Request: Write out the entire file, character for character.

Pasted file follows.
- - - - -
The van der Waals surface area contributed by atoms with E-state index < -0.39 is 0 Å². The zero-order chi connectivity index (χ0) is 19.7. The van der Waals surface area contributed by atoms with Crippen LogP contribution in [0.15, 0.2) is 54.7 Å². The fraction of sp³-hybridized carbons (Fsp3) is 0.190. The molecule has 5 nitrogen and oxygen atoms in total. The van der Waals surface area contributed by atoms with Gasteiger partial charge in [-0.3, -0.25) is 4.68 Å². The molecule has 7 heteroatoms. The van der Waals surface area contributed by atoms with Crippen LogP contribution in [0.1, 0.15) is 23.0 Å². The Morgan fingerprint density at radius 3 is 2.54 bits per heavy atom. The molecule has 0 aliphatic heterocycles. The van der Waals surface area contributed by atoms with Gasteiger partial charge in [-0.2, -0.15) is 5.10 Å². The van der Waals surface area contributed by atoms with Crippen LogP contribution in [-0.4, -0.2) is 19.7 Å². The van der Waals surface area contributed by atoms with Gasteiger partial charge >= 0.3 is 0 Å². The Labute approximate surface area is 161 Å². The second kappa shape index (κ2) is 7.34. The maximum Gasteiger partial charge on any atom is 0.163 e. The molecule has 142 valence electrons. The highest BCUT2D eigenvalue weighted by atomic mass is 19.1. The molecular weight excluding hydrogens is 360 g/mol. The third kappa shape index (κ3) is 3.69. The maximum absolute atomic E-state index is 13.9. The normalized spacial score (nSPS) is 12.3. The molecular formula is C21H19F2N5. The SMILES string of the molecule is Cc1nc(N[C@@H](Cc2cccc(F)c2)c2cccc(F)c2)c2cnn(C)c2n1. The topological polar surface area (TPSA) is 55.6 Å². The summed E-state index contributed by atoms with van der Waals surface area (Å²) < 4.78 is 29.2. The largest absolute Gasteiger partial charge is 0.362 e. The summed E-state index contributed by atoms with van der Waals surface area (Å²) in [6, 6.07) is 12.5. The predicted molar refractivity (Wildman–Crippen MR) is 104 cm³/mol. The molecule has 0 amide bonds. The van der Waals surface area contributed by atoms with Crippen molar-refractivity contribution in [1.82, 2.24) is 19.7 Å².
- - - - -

The van der Waals surface area contributed by atoms with E-state index < -0.39 is 0 Å². The zero-order chi connectivity index (χ0) is 19.7. The van der Waals surface area contributed by atoms with Crippen LogP contribution in [0.15, 0.2) is 54.7 Å². The fraction of sp³-hybridized carbons (Fsp3) is 0.190. The molecule has 5 nitrogen and oxygen atoms in total. The van der Waals surface area contributed by atoms with Gasteiger partial charge in [-0.3, -0.25) is 4.68 Å². The molecule has 7 heteroatoms. The van der Waals surface area contributed by atoms with Crippen LogP contribution in [0.1, 0.15) is 23.0 Å². The Morgan fingerprint density at radius 3 is 2.54 bits per heavy atom. The molecule has 0 aliphatic heterocycles. The van der Waals surface area contributed by atoms with Gasteiger partial charge in [-0.2, -0.15) is 5.10 Å². The van der Waals surface area contributed by atoms with Crippen LogP contribution in [-0.4, -0.2) is 19.7 Å². The van der Waals surface area contributed by atoms with Gasteiger partial charge >= 0.3 is 0 Å². The Labute approximate surface area is 161 Å². The second kappa shape index (κ2) is 7.34. The maximum Gasteiger partial charge on any atom is 0.163 e. The molecule has 142 valence electrons. The highest BCUT2D eigenvalue weighted by atomic mass is 19.1. The molecular weight excluding hydrogens is 360 g/mol. The third kappa shape index (κ3) is 3.69. The maximum absolute atomic E-state index is 13.9. The normalized spacial score (nSPS) is 12.3. The molecular formula is C21H19F2N5. The SMILES string of the molecule is Cc1nc(N[C@@H](Cc2cccc(F)c2)c2cccc(F)c2)c2cnn(C)c2n1. The topological polar surface area (TPSA) is 55.6 Å². The summed E-state index contributed by atoms with van der Waals surface area (Å²) < 4.78 is 29.2. The largest absolute Gasteiger partial charge is 0.362 e. The summed E-state index contributed by atoms with van der Waals surface area (Å²) in [6, 6.07) is 12.5. The predicted molar refractivity (Wildman–Crippen MR) is 104 cm³/mol. The molecule has 0 amide bonds. The van der Waals surface area contributed by atoms with Crippen molar-refractivity contribution in [1.82, 2.24) is 19.7 Å².